A number of education and athletic associations have expressed support for Needham High School officials’ decision to suspend members of the school’s girls’ soccer team for allegedly hazing younger teammates, says the Boston Globe. The suspended students are accused of blindfolding freshmen on the team, leading them around on dog leashes, and smashing pies in their faces, according to a school official.
Although Needham Public Schools Superintendent Dan Gutekanst declined to provide details about the alleged “initiation ritual’’ of new players, he defended the actions taken against the students. “I would say that the high school principal has acted with fairness, humility, and accountability,’’ Gutekanst said in a telephone interview. Gutekanst confirmed that the team’s coach has been placed on paid administrative leave for the duration of the season, but he declined to comment on the number of students suspended, other than saying that there were more than two and that some were suspended for as long as five days. He added that none of the students, as far as he knows, were injured during the alleged hazing.
Among those supporting the school’s actions is Tom Scott, executive director of the Massachusetts Association of School Superintendents. “These events have to be handled firmly and directly,’’ he said, adding, “It’s not just the students directly involved; it’s the whole culture of the school. Everyone is watching how the adults are going to respond, and if the adults don’t send a message with some degree of severity, it’s as if they’re condoning it.’’ Glenn Koocher, executive director of the Massachusetts Association of School Committees, said, “The only thing I can say is that hazing is a form of bullying.” According to Paul Wetzel, a spokesman for the Massachusetts Interscholastic Athletic Association, schools have increasingly cracked down on hazing over the past decade. He also noted that his association runs a mandatory program for all first-year coaches and alerts them to the dangers of hazing.
The suspension of the girls before their state tournament game outraged parents so much that some asked a judge to allow their children to play in the matchup against Brockton. The judge refused, and the team lost 7-1. They played without their coach. A number of parents of players claim the incident has been misrepresented as hazing, when it was nothing more than an initiation ritual, and accuse school officials of overacting.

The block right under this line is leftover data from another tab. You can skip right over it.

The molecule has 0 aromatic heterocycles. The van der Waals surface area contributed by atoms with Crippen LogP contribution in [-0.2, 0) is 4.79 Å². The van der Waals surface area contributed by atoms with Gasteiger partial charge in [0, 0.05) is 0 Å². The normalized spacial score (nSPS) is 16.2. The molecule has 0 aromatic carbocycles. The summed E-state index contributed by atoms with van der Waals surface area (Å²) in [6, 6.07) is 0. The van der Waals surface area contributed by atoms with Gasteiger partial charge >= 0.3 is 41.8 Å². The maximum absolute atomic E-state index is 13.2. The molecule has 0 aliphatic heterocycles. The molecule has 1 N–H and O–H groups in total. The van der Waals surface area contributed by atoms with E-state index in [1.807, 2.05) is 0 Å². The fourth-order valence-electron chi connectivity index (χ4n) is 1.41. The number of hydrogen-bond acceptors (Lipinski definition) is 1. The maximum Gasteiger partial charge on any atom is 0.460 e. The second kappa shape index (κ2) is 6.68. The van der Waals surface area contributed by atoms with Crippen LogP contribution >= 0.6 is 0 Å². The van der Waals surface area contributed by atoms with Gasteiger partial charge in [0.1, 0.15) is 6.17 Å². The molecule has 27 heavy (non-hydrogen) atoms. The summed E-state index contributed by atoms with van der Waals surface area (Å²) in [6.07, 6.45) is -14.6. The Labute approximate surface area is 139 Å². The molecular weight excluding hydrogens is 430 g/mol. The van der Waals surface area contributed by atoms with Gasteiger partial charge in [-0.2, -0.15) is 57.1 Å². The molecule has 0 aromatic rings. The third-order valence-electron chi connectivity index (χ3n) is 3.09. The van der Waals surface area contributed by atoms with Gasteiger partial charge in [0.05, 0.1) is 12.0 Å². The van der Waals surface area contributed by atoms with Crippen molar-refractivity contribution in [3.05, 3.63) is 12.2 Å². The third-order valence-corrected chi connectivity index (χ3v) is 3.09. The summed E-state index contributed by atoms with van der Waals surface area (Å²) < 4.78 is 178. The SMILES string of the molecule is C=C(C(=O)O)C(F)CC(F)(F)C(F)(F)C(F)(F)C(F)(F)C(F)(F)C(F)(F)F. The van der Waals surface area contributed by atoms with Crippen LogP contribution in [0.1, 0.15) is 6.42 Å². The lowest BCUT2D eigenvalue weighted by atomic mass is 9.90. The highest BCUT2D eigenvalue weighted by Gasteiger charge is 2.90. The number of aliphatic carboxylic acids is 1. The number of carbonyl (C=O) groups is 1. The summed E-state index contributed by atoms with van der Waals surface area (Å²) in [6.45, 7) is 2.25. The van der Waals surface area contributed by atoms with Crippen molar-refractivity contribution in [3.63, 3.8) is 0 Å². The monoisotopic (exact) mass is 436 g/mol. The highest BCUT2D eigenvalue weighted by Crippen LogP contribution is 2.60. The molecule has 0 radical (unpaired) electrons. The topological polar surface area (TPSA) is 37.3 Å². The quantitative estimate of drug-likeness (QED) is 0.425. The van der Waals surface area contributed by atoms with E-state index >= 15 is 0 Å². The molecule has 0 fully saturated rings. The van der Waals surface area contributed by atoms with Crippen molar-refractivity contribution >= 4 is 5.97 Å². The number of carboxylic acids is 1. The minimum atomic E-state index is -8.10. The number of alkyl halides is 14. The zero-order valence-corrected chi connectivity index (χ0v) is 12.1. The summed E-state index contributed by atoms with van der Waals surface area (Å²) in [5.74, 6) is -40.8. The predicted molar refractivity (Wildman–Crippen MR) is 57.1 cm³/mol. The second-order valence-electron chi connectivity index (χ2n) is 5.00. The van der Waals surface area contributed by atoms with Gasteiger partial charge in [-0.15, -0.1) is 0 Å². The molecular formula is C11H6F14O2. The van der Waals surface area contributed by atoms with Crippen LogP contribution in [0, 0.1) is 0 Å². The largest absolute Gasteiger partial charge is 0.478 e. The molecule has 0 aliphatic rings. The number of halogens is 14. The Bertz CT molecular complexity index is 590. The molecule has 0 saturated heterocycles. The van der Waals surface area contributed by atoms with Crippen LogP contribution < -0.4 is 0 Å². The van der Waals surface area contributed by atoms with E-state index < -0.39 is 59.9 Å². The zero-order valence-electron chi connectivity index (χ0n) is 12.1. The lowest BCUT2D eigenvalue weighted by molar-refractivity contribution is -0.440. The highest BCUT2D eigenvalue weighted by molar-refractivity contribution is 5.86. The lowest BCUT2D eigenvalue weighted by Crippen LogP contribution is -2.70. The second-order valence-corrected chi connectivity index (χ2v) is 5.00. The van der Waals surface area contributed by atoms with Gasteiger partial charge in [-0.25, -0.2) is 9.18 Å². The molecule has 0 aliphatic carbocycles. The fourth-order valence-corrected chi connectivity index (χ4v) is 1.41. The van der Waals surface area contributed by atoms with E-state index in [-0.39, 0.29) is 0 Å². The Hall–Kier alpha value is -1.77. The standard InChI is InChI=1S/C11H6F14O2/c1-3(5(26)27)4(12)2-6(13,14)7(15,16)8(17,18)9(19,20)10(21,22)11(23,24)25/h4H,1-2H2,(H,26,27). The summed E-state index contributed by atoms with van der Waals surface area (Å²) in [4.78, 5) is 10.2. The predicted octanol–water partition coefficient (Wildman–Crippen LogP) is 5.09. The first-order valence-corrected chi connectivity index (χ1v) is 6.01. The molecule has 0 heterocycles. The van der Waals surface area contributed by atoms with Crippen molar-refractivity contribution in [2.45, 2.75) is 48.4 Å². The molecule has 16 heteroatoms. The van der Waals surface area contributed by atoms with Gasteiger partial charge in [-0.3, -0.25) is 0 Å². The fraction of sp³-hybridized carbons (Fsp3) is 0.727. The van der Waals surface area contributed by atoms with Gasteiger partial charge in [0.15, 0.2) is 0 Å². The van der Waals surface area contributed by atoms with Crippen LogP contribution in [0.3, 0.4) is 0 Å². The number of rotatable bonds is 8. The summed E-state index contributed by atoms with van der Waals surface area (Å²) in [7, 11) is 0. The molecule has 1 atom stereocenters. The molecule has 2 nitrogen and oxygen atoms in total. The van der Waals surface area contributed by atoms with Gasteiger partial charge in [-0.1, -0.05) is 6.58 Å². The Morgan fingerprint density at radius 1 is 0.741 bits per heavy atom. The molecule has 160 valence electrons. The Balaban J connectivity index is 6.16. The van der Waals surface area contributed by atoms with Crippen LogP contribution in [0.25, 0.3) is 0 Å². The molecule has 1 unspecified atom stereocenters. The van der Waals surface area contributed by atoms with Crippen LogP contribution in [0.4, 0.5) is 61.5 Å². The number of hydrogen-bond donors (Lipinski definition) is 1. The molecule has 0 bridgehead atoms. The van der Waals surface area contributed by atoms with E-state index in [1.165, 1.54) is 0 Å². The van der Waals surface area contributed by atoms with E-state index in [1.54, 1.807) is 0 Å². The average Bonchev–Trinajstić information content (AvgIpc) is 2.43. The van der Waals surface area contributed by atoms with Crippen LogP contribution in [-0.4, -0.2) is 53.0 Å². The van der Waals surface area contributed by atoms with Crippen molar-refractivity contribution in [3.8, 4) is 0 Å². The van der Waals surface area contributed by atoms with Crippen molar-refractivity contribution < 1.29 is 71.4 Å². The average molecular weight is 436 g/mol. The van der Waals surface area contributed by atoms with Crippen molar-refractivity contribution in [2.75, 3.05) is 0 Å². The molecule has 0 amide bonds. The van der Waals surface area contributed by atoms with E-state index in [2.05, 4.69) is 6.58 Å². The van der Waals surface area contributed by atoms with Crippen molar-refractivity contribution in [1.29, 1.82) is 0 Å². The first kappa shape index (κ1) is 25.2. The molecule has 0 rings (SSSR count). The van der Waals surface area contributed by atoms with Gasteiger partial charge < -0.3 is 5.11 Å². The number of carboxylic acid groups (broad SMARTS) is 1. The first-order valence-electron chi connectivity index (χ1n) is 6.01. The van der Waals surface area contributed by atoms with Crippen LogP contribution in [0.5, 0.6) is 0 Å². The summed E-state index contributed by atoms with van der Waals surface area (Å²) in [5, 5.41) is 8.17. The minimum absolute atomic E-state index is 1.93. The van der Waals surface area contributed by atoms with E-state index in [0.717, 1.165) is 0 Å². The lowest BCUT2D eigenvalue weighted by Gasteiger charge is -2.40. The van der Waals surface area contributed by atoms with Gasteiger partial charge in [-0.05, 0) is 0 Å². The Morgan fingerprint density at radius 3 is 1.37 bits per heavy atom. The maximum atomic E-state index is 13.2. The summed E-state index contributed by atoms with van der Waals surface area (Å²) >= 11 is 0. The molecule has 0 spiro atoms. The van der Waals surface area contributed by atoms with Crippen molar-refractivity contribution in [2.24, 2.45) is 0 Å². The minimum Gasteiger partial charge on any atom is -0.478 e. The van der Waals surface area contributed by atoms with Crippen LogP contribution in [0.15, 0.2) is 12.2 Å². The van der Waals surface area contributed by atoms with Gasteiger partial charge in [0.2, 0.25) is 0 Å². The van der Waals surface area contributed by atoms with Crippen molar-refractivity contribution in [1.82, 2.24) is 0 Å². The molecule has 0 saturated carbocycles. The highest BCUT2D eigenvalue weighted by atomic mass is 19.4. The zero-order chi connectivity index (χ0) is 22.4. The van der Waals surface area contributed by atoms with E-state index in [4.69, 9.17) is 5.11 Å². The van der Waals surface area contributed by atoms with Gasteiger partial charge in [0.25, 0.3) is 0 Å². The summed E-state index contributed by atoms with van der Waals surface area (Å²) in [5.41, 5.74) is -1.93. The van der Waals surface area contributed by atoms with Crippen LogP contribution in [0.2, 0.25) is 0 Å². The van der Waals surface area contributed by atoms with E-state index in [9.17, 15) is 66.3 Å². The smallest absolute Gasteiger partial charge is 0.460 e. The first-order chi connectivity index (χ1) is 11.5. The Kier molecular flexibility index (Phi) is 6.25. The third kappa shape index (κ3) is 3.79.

Police Chief Thomas Leary said his officers are investigating the hazing allegations. David Traub, a spokesman for the Norfolk district attorney’s office, declined to say whether charges would be filed. The state’s 25-year-old anti-hazing law applies to secondary schools and carries a penalty of up to a year in prison and a $3,000 fine. The law defines hazing as “any conduct or method of initiation into any student organization, whether on public or private property, which willfully or recklessly endangers the physical or mental health of any student or other person.’’
Source: Boston Globe, 11/11/10, By David Abel and Erica Noonan
[Editor's Note: As Glenn Koocher pointed out, hazing is a form of bullying and, unfortunately, is often condoned and in some cases encouraged by coaches. In November 2003, the New York Times reported that the Bellmore-Merrick School Board (N.Y.) had decided not to renew the coaching contracts of Mepham High School’s five member football staff amidst the ongoing sex abuse investigation centering on the school's varsity football team. Three members of the team were accused of sexually abusing junior varsity players in a hazing rite at a preseason training camp in Pennsylvania. After initial allegations of the abuse surfaced, school district officials decided to cancel the season. The board implemented a new policy prohibiting school teams from attending sports camps and required district officials to review field trip guidelines and hold mandatory meetings among players and coaches to stress the district's no tolerance policy toward hazing. A summary of the article is available to COSA members at the first link below.
In 2006, The U.S. Court of Appeals for the Second Circuit (CN, NY, VT) ruled that a high school athletic director had a valid cause of action against a New York school district for retaliation when it eliminated his position after he spoke publicly about a hazing incident involving members of the football team and the district’s handling of the incident. A summary of the opinion is available at the second link below.]